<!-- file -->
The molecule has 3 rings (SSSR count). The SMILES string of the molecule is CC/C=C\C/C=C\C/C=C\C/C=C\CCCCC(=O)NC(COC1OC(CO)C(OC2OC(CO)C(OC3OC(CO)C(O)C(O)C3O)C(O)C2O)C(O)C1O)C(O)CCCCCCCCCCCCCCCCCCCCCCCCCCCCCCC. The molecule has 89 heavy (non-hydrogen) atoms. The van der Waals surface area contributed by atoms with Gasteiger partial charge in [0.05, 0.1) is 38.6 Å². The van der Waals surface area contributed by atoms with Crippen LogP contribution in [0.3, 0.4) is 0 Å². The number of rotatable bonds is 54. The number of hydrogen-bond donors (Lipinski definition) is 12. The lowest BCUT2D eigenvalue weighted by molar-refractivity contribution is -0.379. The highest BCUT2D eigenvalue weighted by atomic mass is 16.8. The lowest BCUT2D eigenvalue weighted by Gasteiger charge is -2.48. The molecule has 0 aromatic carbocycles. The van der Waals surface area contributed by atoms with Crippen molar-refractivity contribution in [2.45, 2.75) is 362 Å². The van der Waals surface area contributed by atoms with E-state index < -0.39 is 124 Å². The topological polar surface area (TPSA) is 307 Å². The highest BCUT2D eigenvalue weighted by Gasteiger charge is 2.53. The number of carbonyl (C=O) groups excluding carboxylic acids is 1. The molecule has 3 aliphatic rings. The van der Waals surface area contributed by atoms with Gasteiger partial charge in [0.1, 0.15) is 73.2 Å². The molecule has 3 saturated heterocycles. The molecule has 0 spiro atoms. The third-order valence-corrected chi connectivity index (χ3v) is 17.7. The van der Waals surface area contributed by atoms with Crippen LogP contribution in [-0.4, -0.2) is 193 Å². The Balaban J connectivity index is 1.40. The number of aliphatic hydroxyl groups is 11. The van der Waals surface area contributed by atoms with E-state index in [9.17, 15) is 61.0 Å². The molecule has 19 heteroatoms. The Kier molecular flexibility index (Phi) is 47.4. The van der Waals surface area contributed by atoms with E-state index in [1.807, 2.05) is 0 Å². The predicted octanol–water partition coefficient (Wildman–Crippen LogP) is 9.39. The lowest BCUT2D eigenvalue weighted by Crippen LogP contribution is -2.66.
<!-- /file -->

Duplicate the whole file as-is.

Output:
The molecule has 3 rings (SSSR count). The SMILES string of the molecule is CC/C=C\C/C=C\C/C=C\C/C=C\CCCCC(=O)NC(COC1OC(CO)C(OC2OC(CO)C(OC3OC(CO)C(O)C(O)C3O)C(O)C2O)C(O)C1O)C(O)CCCCCCCCCCCCCCCCCCCCCCCCCCCCCCC. The molecule has 89 heavy (non-hydrogen) atoms. The van der Waals surface area contributed by atoms with Gasteiger partial charge in [0.05, 0.1) is 38.6 Å². The van der Waals surface area contributed by atoms with Crippen LogP contribution in [0.3, 0.4) is 0 Å². The number of rotatable bonds is 54. The number of hydrogen-bond donors (Lipinski definition) is 12. The lowest BCUT2D eigenvalue weighted by molar-refractivity contribution is -0.379. The highest BCUT2D eigenvalue weighted by atomic mass is 16.8. The lowest BCUT2D eigenvalue weighted by Gasteiger charge is -2.48. The molecule has 0 aromatic carbocycles. The van der Waals surface area contributed by atoms with Crippen molar-refractivity contribution in [2.45, 2.75) is 362 Å². The van der Waals surface area contributed by atoms with E-state index < -0.39 is 124 Å². The topological polar surface area (TPSA) is 307 Å². The highest BCUT2D eigenvalue weighted by Gasteiger charge is 2.53. The number of carbonyl (C=O) groups excluding carboxylic acids is 1. The molecule has 3 aliphatic rings. The van der Waals surface area contributed by atoms with Gasteiger partial charge in [0.1, 0.15) is 73.2 Å². The molecule has 3 saturated heterocycles. The molecule has 0 spiro atoms. The third-order valence-corrected chi connectivity index (χ3v) is 17.7. The van der Waals surface area contributed by atoms with Crippen LogP contribution in [-0.4, -0.2) is 193 Å². The Balaban J connectivity index is 1.40. The number of aliphatic hydroxyl groups is 11. The van der Waals surface area contributed by atoms with E-state index in [9.17, 15) is 61.0 Å². The molecule has 19 heteroatoms. The Kier molecular flexibility index (Phi) is 47.4. The van der Waals surface area contributed by atoms with E-state index in [1.807, 2.05) is 0 Å². The predicted octanol–water partition coefficient (Wildman–Crippen LogP) is 9.39. The lowest BCUT2D eigenvalue weighted by Crippen LogP contribution is -2.66.